Installing the Back Framing

  1. For the back side, run a 40” 2×2 across the back, placing it 11” up from the top of the base frame. If I were you, I recommend taking one of the 11” 2×2’s and resting your cross piece on that. You won’t have to measure anything if you do this.
  2. Next, screw in an 11” 2×2 into the center at 21½” from either side.

Building the Nesting Box Base

  1. Let’s first build the 2×2 framing. Screw in two 15” 2X2’s onto the end of the 26½” 2×2. See the photo below.
  2. Now, let’s put our 1×4 bottoms onto this framing. I like to put these together by screwing in the 1×4’s on top of the framing, then flipping it over when it’s done. That way I can use smaller screws by screwing through the 1×4. Go ahead and loosely place your two 1x4x20” pieces on either side and your cross 1x4x23” cross board on the frame.
  3. Screw in the 1×4 sides by running them flush along the outside of the 2×2 side posts and have the 2×2’s sticking out 1¾” at the bottom.
  4. Next, place your 1×4 cross board in the middle running between your two side 1×4’s and screw into the 2×2 frame. Make sure you’re placing the 1×4 cross piece flush to the outer edge of the 2×2 cross piece. Now, flip this contraption over. 

Pro-Tip: Take a break! My dad used to say, “We’ll break when it’s over”. Seriously, if you’re not having any fun, take a moment for some tea. Re-group and get back to it!

Constructing the Landing Bar

  1. Let’s begin putting together the swiveling landing bar by screwing in the two 1x2x8’s into the ends of the 30” 2×2. You now have the swivel bar. Notice how I put two screws in on either side. That keeps the 2×2 cross piece from twisting.
  2. Mount the swivel bar by setting it on the nesting box base. Screw only one screw into either side and make sure you don’t screw it in tight. You want it to be loose so that you can use these screws for axles to swivel on.

Mounting the Nesting Box Base

  1. Place your nesting box in the center. It’s okay to estimate the center at this point. Use a scrap piece of wood or a partner to hold up the other end of the nesting box base while you work on attaching it to the frame.
  2. To center this thing, measure 5” from the inside of the corner posts.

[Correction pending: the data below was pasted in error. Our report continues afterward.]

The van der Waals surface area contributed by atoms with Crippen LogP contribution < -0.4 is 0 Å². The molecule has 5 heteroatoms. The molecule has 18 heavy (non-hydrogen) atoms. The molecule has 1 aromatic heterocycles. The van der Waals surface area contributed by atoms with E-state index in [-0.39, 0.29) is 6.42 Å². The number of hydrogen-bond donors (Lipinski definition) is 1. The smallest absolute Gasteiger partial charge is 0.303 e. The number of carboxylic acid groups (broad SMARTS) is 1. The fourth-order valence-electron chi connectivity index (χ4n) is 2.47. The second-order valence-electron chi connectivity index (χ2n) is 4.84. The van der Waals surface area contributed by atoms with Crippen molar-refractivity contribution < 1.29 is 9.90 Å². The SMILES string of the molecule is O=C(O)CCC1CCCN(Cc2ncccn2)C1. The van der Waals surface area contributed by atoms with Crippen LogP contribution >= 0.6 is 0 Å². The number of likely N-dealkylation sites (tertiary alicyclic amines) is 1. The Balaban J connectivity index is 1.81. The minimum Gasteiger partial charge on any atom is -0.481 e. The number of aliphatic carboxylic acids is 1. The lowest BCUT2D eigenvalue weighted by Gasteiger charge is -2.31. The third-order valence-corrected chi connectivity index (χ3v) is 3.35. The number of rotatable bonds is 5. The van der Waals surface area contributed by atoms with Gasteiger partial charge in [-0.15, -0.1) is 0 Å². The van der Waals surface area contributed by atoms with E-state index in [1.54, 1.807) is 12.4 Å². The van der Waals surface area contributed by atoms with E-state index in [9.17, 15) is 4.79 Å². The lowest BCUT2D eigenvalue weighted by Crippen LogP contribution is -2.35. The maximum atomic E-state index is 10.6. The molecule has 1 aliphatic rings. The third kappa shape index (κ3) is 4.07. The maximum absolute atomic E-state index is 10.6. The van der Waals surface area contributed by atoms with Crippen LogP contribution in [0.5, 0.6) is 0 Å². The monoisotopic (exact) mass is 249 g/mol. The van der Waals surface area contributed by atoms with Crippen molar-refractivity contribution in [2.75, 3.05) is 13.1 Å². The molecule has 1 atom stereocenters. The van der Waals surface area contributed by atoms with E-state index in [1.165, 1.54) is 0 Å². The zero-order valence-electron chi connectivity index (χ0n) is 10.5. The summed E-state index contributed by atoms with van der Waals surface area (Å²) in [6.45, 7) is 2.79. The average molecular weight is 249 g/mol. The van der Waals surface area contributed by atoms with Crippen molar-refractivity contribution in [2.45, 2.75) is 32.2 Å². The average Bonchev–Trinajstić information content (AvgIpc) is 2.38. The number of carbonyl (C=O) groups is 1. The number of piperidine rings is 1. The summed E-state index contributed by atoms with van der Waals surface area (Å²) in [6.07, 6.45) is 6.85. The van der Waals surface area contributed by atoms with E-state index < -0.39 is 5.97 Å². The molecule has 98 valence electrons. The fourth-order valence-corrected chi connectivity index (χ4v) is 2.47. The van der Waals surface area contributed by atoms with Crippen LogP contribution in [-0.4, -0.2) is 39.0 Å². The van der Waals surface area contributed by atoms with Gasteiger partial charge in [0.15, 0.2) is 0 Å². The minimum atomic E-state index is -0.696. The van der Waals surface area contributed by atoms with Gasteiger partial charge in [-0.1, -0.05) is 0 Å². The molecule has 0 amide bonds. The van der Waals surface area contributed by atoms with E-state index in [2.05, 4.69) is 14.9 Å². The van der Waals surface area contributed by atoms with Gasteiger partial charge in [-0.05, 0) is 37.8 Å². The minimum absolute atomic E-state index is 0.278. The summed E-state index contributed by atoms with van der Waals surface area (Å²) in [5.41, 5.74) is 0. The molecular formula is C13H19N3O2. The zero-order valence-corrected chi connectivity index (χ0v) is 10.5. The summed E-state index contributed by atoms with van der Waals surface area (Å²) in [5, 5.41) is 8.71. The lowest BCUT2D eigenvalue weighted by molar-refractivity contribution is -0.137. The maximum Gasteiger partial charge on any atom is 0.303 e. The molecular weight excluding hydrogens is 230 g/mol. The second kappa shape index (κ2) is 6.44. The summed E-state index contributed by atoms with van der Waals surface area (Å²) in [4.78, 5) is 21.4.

3. Screw in two vertical 2x2x9¾” posts on top of the arms of the nesting box base.
  4. Take the two 10” pieces and cut 45 degree angles on both ends. Go ahead and screw in the 10” diagonal braces. This will go a long way for holding up the nesting box base.

Installing Hardware Cloth

  1. Hammer the four 24” pieces of hardware cloth into the front sides of the chicken tractor.
  2. Hammer the 21”x 26” piece of hardware cloth onto the front left panel of the chicken tractor. Make sure you’re mounting this on the left side of the front. That’s important because we’ll need that right side to serve as our door.

Constructing the Door 

Building the Door

  1. First, lay out two 23” 2×2’s parallel with each other about 15” apart.
  2. Now, grab three 15” 2×2’s and screw two of them onto either end. Put the third one smack dab in the middle.
  3. Then, I like to attach the two 3½” hinges. I mounted one in the middle of the upper half, and the other in the middle of the lower half. Check out the photo below.
  4. Go ahead and attach the 22”x18” screen with poultry screen nails. I used staples, but have since transitioned to nails because they are stronger.
  5. Pat yourself on the back! You’re on your way to making this tractor very multi-functional. 

Mounting the Door

I’ll save you a lot of hassle installing this door. Do you see that scrap 1×4 jammed in below the door? It’s holding the door in place until you attach it. You can use anything that’s ¾” thick.

Note: Notice that I didn’t set the door flush to either side. Mount the hinges so  the little round  part is out over either of the edges of the door post and door frame. Look at the photo below and notice how the hinge is in the middle of the crack.

Install the Door Hasp

Screw in the 3½” door hasp as shown in the photo.

Install the Side Panels

  1. Go ahead and put your side panels on. By panels, I mean those used or new tins you’ve rounded up. Take the four 26” long pieces of tin and screw them into the back two quarters on either side. Be sure to use your tin screws with rubber washers.
  2. The back paneling is a little tricky, but we can do this! Let’s start with the bottom two panels. Start by placing the 13” tall piece of tin on the lower right side. Screw in a couple of screws into the right post and then the middle post.
  3. Now cut a 13” x 19” piece and make sure you still have one of those vertical ribs.
  4. Place that 13” x 19” piece on to the bottom left corner. Make sure you put the ribs together. The ribs won’t line up over a post, but they provide enough strength to be stable. Screw the corners, bottom, and top of the tin into your frame.
  5. Take the two 7½” x 14½” pieces and attach them to either side. Make sure you run ribs along the outer edges.

Pro-Tip: Notice how I have a bit of overhang over the bottom. That’s a good thing, as it helps keep the water runoff out of the coop.

Install the Nesting Box Door

  1. Attach a 3½” hinge to the 26⅝” 1×4.